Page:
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Table 1 – Working Poverty

Measures:  # of working poor individuals / # of total Individuals

Working poverty is defined as individuals with an after-tax income below the Low Income Measure (LIM AT) and earning an annual individual working income of over $3,000.

The table includes three separate counts of individuals at various postal geographies:

  • All individuals
  • All individuals excluding full-time postsecondary students living on their own (enrolled as a full-time student at a designated educational institution for more than 13 weeks in the year)
  • All working poor individuals

Each count of individuals includes three age ranges:

  • individuals ages 0-64
  • individuals ages 18 to 64
  • individuals aged 65+

Working income is the total amount of an individual's income for the year from employment and business, excluding losses. This reflects the Federal government’s Working Income Tax Benefit (WITB) a refundable tax credit intended to provide tax relief for eligible working low-income individuals and families who are already in the workforce and to encourage other Canadians to enter the workforce. As of January 2014, eligibility for the WITB was limited to working incomes over $3,000.

The data exclude Yukon, NWT, Nunavut, Non-residents, Indian reserves, and dead filers in year of death.

Procedures to build the Working Poverty table:

  1. Drop Yukon, Northwest Territories, Nunavut, non-residents and Indian Reserves;
  2. Flag individuals living in low income;
    1. Calculate adjusted after-tax family income ( Divide the after-tax family income by the square root of the family size);
    2. Assign the adjusted family income to each family member;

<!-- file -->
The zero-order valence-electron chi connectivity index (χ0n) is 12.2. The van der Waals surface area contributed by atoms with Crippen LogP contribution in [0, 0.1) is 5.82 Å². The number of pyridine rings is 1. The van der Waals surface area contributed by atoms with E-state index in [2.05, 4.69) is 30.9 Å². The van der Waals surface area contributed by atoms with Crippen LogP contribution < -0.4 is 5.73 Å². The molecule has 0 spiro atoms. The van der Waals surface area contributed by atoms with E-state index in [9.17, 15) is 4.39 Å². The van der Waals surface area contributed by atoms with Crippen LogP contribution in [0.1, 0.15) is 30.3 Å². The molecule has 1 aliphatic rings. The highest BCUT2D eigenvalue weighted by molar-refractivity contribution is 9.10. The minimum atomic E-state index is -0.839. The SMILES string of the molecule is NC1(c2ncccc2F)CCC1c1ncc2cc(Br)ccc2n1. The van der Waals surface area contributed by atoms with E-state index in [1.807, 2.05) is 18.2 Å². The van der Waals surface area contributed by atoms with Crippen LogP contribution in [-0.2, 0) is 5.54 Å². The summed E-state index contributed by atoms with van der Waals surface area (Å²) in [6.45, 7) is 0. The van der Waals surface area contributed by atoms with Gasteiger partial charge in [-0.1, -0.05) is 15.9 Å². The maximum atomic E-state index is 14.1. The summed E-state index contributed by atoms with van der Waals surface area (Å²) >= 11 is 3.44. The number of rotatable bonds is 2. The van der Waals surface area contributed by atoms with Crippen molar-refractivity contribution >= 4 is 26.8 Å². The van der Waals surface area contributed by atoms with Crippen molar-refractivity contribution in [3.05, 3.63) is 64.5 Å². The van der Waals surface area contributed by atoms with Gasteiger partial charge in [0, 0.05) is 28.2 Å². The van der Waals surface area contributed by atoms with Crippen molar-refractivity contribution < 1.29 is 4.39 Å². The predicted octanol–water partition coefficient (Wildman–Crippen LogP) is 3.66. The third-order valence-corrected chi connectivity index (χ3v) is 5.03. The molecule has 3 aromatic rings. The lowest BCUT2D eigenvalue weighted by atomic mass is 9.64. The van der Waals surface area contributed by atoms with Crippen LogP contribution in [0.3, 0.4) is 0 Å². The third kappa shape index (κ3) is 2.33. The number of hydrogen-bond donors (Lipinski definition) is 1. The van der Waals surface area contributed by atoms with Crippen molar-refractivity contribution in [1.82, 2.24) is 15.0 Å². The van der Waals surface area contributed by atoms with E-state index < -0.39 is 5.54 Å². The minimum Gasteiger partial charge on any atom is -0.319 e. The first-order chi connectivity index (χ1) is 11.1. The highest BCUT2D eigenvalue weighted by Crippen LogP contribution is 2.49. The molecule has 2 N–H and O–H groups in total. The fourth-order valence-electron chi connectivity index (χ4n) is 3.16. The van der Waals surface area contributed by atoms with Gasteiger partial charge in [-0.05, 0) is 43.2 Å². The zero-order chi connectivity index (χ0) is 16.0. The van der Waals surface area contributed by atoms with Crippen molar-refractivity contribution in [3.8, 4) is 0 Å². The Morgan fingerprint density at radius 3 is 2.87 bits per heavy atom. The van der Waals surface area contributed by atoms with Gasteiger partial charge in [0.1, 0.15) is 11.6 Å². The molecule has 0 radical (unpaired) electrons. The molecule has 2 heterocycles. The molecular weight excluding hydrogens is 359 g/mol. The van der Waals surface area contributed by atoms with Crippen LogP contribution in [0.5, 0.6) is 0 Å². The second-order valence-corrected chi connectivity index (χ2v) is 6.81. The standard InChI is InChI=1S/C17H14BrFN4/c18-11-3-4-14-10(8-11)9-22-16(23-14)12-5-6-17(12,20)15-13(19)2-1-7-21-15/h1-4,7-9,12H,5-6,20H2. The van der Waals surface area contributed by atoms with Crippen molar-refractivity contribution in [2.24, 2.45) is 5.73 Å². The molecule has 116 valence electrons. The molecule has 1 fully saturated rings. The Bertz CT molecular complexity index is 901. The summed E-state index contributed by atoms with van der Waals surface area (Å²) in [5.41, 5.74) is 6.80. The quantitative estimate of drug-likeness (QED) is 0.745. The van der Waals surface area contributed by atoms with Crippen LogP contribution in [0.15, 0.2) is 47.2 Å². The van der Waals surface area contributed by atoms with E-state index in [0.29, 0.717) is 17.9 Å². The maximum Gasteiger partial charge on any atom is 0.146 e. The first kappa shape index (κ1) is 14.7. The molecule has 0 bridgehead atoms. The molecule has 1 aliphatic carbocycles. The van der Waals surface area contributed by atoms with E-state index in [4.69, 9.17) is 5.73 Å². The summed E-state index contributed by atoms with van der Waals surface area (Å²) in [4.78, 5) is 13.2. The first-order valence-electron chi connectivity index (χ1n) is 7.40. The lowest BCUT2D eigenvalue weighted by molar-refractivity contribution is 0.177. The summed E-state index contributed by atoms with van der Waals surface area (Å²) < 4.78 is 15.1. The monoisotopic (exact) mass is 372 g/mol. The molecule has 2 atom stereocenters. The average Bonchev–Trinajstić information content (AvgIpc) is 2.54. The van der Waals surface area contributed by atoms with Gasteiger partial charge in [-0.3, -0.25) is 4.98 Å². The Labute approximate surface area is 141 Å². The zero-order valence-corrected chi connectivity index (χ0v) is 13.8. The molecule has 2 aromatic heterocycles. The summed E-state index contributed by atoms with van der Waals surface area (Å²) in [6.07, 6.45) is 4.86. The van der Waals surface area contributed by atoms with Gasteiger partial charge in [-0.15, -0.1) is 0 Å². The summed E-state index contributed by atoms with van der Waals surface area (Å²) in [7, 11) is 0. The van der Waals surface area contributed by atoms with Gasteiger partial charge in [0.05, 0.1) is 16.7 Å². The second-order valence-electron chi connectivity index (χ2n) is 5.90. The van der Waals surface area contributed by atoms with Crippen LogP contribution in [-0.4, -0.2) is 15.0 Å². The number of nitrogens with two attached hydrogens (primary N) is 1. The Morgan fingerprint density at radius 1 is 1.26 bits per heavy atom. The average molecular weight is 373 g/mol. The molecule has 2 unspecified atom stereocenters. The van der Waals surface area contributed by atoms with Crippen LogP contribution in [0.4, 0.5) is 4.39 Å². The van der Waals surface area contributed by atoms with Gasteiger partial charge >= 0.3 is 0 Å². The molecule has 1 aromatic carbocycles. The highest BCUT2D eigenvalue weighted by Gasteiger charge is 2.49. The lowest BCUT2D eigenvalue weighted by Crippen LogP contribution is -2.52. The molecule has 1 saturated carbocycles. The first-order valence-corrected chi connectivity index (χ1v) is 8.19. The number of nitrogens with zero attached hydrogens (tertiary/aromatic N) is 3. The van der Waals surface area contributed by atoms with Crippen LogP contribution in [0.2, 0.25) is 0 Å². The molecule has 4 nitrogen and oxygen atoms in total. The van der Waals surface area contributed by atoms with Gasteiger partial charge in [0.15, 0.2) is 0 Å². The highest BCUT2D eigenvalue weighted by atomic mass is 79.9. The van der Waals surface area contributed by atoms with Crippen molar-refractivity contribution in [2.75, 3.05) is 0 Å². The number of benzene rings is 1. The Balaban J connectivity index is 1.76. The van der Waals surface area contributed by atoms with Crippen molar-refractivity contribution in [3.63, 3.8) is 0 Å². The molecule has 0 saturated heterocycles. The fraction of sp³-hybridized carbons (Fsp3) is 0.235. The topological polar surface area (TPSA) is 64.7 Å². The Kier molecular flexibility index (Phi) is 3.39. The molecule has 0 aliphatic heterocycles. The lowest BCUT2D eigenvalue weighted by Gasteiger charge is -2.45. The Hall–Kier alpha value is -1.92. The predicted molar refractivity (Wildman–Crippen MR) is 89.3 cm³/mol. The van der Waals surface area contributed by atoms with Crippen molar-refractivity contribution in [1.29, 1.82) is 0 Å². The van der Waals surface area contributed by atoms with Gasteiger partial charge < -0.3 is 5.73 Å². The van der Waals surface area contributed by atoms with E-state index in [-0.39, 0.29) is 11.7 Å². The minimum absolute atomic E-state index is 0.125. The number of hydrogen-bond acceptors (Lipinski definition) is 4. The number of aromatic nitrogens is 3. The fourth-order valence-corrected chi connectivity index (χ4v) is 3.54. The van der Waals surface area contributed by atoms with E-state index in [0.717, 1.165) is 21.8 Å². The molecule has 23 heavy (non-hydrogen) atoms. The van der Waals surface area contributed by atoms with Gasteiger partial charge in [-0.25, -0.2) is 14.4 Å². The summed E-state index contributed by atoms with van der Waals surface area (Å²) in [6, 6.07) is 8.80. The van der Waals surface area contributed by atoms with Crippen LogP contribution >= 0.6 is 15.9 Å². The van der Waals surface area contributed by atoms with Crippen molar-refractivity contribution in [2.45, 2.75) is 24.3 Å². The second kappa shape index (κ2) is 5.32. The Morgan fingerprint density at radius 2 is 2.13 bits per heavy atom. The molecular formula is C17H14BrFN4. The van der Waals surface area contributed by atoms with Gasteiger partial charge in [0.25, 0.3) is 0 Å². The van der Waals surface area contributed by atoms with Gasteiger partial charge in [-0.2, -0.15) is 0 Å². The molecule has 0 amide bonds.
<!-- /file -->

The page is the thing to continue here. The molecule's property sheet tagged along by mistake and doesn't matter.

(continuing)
3. Calculate the median of the adjusted family income using all persons;
    4. Multiply the median adjusted family income by 0.5 to get the LIM threshold for a family of size 1;
    5. To obtain the LIM thresholds for families of other sizes, multiply the one-person family LIM threshold by the square root of the family size;
    6. Flag each individual by the LIM status.  If the family’s income is below the LIM threshold, each member of this family is defined as poor;
  3. Identify individuals by the working status;
    1. Calculate the earnings of each individual.  Earnings are the sum of Employment income from T4 slips, other employment income and self-employment income;
    2. Flag each individual by the working status.  Individuals who have earnings no less than $3,000 are defined as working; 
  4.  Identifying working poor individuals as those individuals who:
    1. Live in a poor census family [2.f.]  and
    2. Have earnings no less than $3,000 [3.b.] and
    3. Do not claim full/part time education deductions; and,
    4. Are not Child taxfilers and non-taxfiling children - where child is determined by a familial relation and not age (i.e. Dependants who do not live on their own) 


Table 2 – Income Inequality


The table is intended to allow the following analysis:

  • A ratio of incomes at different percentile and decile thresholds (Deciles 1 through 10, 99th percentile top 1% e.g. top 10% to bottom 10%, etc…); and,
  • A comparison of the value of the share of total after tax income received by the population above or below any given decile or percentile threshold (e.g. the top 1 percentile earned x% of all income, while the bottom 4 deciles earned y%).

The table includes three variables :

  • Number of persons
  • Aggregate After-tax Income ($)
  • # persons with after-tax Income
  • After-Tax Income Threshold upper limits ($)

For the following decile and percentile thresholds:

  • All persons
  • Decile 1, Decile 2, Decile 3, Decile 4, Decile 5, Decile 6, Decile 7, Decile 8, Decile 9,Decile 10
  • 99th percentile (Top 1%)

Procedures to build the income inequality table:

  1. Exclude persons in Yukon, Northwest Territories, Nunavut, non-residents and Indian Reserves and dead filers in the year of death
  2. Calculate income decile groups for each individual within each geography as follows:
    1. Assign the adult equivalized Census Family after tax income to every person (Divide family income by the square root of family size)
    2. Determine the decile thresholds for each geography across all individuals
    3. Group individuals into decile groups using these thresholds and their census family income


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